On Tuesday, Anchorage Journal of Commerce Managing Editor Andrew Jensen published a piece titled “OPINION: Finance co-chair doesn’t trust rural Alaska with early PFD.” In the piece he claims that Representative Jennifer Johnston (R – Anchorage), who serves as a co-chair of the House Finance Committee, called him in response to a piece he wrote about the legislature’s failure to approve a stimulus dividend. He claims she asked him, “Have you ever been to the villages at dividend time?”
The piece included:
In Johnston’s view, “social services would be overwhelmed” in the villages and elsewhere if Alaskans were to receive their 2020 dividend now instead of in October.
The opinion piece has been widely shared and circulated on social media. Not surprisingly, Johnston has been heavily criticized and slammed by the pro-PFD crowd and Republicans who oppose the bipartisan House Majority coalition. The next day Jensen’s column appeared in the highly partisan Must Read Alaska.
There has been an odd silence from members of the House Majority. You better believe if the tables were turned, and a similar article appeared about a member of the House Republican Minority, the House Majority would have had a press release out the same day. Majority members would have labeled the comments racist and insensitive and called for the member to resign. Remember in 2017 when the House censured Representative David Eastman (R – Wasilla) for a comment about women from villages getting pregnant to get a free trip to Anchorage?
As I was writing this I received an email with a statement from House Speaker Bryce Edgmon (I – Dillingham):
“As the first House Speaker of Alaska Native heritage, someone who was born and raised in rural Alaska, I can assure you that Representative Johnston’s comments are not in line with our caucus values. But she’s always been a strong supporter of issues important to rural Alaska and to our state’s first people. I don’t for a moment think her comments were meant to be harmful in the way they were portrayed to be.
She has since acknowledged the mistake and issued a public apology, and she has reached out to leaders in the Alaska Native community to express her great remorse.”
Translation: It’s cool, she’s on our team.
As usual, the partisans have dug in. This is yet another example of how partisan politics–particularly surrounding the dividend–dictate how both politicians and constituents react when something controversial like this happens.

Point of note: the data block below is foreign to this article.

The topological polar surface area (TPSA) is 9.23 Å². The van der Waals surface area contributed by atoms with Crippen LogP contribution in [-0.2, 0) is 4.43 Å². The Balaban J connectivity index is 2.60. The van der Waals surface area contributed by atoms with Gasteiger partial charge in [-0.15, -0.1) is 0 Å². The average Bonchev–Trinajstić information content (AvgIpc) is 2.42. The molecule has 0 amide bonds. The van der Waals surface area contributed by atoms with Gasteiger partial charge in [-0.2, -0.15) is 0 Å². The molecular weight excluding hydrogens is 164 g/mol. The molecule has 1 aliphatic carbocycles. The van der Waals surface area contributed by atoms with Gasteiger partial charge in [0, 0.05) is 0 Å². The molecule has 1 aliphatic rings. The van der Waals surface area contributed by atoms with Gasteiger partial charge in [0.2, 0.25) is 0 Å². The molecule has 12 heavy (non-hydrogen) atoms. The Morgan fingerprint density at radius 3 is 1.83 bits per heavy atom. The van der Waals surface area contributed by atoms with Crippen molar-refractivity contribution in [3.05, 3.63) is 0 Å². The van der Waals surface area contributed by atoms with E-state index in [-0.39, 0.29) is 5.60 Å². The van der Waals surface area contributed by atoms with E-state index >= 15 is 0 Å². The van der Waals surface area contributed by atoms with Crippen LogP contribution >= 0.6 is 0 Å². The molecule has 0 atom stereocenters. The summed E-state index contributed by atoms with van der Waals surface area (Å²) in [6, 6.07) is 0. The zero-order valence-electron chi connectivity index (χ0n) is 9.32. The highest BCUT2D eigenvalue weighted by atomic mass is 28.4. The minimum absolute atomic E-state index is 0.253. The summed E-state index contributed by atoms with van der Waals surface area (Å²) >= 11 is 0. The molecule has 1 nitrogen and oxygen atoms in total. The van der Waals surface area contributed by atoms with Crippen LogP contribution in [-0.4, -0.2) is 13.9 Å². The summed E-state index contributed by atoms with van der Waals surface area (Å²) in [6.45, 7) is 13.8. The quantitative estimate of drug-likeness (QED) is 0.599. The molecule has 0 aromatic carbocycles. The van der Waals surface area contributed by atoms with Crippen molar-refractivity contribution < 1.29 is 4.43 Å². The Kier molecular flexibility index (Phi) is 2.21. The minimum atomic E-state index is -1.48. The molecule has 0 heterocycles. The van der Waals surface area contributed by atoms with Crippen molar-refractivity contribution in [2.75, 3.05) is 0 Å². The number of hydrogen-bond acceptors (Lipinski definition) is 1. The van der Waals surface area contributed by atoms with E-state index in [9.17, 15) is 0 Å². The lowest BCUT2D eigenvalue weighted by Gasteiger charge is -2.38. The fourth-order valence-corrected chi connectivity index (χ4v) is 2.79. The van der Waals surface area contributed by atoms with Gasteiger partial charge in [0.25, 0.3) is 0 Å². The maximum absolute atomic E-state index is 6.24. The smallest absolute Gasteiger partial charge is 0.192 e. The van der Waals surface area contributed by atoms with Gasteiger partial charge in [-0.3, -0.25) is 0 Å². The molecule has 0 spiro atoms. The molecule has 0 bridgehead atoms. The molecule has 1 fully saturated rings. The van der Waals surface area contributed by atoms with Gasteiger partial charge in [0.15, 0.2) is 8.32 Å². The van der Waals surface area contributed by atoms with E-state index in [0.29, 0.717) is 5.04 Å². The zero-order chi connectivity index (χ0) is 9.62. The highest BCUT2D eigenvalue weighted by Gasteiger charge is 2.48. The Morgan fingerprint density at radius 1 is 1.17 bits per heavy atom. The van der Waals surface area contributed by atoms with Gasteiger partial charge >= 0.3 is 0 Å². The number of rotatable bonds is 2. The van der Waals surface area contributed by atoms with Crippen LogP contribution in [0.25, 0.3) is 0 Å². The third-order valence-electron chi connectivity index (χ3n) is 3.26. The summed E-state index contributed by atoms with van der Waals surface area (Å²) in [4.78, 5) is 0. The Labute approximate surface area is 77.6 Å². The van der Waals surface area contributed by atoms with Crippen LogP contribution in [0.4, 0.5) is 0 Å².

Jensen is a highly partisan individual who does not hide his feelings about Democrats or politicians who associate with them. Here is a Facebook post he made today.
Jensen was so proud of his piece he went on both the Dan Fagan Show and Mike Porcaro Show the next day. His “I got her” vibe was strong. Not surprisingly, Fagan and Porcaro were just as excited as Jensen. Porcaro even called for Johnston to resign.
Unlike Eastman’s public comments, we don’t know what Johnston told Jensen or how the conversation went. Only they do. But even if you take Jensen’s claims at face value, do you think he would have written the piece if he had the same conversation with a member of the House Republican Minority? Obviously not. Jensen’s “article” is a political attack piece.
The day after the piece came out Johnston posted an apology on her official Facebook page. The comments are a microcosm of the entire situation.
As in most political situations, nothing anyone says is going to change how people feel. And that’s too bad. Both sides acknowledge that Johnston made a dumb comment. However, notice that the PC police and “woke warriors” have been oddly silent. Johnston is on the right team, therefore she seems to be immune from condemnation.
Many who gleefully shared Jensen’s piece were quick to label Johnston a racist and call for her to resign. It doesn’t actually matter what she said or whether they’d react the same way if someone on “their side” had made the same comments, all that matters is she “took my PFD.”
This situation highlights that, unfortunately, politics is more important than issues for far too many. For partisans on both sides, it really doesn’t matter what she said.